2016 NBA Finals Preview
Can’t believe it is already here: The NBA Finals. So much history, so many legendary moments packed into those three words, and here we are again about to witness another series that will have us on the edge of our seats for the duration.
The Warriors and The Cavs have had two very different, very winding, roller coaster seasons. The Dubs have went from 24-0 to 73-9 to Sprained MCL and being pushed to within four minutes of going home, to now going for back to back championships. The Cavs have went from firing their coach at 30-11 (still disagree with it), to playing their best basketball of the season just at the right time, and storming to Lebron James’ 6th straight finals appearance.
Let me take one paragraph and say how unusual this is. Only 8 players, including Lebron have went to six straight NBA Finals. The other 7? All played with Bill Russell on the 1960’s Celtics during their 11 Championship years. Lebron is the only player in the past FIFTY years to do this. Not MJ, Not Kareem, Not Wilt, Not Bird. Just Lebron. Lebron is not better than any of those players in my opinion, but that’s not the point Im trying to make. Just trying to give some love to a guy that never gets enough appreciation for how truly good he is.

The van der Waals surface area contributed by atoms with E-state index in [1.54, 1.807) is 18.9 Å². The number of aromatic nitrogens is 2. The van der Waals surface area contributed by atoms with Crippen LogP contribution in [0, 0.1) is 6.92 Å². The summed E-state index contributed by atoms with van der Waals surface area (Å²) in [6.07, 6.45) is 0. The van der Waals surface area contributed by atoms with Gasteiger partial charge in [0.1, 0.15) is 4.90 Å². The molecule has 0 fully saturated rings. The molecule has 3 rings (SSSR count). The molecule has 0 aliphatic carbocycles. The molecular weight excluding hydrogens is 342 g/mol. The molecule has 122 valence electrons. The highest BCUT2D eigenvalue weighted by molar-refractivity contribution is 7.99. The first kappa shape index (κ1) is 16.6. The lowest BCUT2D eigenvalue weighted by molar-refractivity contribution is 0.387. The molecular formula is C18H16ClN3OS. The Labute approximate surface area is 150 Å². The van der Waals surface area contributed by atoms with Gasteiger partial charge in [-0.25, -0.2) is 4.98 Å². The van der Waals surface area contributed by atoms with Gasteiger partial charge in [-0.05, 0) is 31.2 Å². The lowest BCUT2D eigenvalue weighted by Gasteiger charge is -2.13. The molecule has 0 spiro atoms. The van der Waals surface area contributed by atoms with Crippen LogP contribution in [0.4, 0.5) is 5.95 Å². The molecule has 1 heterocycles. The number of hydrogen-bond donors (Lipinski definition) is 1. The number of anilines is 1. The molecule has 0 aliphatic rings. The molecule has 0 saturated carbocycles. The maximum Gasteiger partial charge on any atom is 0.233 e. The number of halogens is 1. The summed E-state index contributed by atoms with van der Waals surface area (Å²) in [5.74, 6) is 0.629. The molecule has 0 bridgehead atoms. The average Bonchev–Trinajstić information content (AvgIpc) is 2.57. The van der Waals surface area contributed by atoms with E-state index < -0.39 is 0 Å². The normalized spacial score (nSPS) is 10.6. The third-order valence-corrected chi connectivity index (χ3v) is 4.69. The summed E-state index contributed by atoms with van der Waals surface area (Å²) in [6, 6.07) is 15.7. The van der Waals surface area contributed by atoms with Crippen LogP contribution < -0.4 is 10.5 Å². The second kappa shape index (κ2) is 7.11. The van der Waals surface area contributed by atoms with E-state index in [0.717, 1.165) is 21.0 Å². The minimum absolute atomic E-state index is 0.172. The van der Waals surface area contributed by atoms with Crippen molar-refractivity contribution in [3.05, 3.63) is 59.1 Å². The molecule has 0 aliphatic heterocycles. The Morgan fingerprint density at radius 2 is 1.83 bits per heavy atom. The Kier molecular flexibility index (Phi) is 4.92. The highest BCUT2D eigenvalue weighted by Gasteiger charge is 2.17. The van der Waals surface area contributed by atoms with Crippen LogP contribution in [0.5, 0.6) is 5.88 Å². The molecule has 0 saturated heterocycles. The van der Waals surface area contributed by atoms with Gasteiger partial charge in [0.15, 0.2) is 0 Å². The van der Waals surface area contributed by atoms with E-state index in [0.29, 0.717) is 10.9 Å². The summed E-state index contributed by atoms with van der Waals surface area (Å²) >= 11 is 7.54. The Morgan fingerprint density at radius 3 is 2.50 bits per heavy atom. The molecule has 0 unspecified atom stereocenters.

Ok, now back to the present day. This is going to be an extremely interesting series, both from a matchup standpoint and from sheer talent and intrigue. Let’s look at it piece by piece and point out some key facets of Cavs-Dubs II.
In game 1, I believe we will see something interesting happening. The Warriors are going to play the first couple minutes and take a big relaxing deep breath and say “Wow, this is a whole lot easier than last week.” The Cavs’ length does not compare the Thunders, and the Warriors are going to be able to get into gaps, get around screens easier, be able to use backdoor cuts, and feel more free being able to move without defenders in their jersey 40 feet from the basket.
One defense, the Cavs don’t really have firm answer for the death lineup (Steph, Klay, HB, Iggy, Draymond, for those not familiar). What might aid them offensively and help spread the floor by putting Channing Frye out there is going to hurt them on the other end. Though Tristan Thompson isn’t a very good rim protector, he is a better one than Frye. Does Timofey Mozgov finally see minutes in this series? He has been deep on the bench all playoffs, but the matchups might call for Ty Lue to use him, needing some kind of protection at the rim like the Thunder had. Feel like we could see a weird lineup tweak or two before this is over.
Another possible lineup tweak is Steve Kerr possibly just going ahead and starting Andre Igoudala or starting the death lineup. Starting Iggy gives you a direct option on Lebron right away and not have to waste time having Harrison Barnes try to make a name for himself. In regards to the death lineup, the Cavs really have no answer to it that can exploit size mismatches on the offensive end. Kevin Love is not demanding or aggressive enough in the post to make the mis match worth worrying about, and Draymond or Iggy would guard Lebron, so the Dubs would have the same defensive worries they would anyway. Why not play your best lineup the most minutes?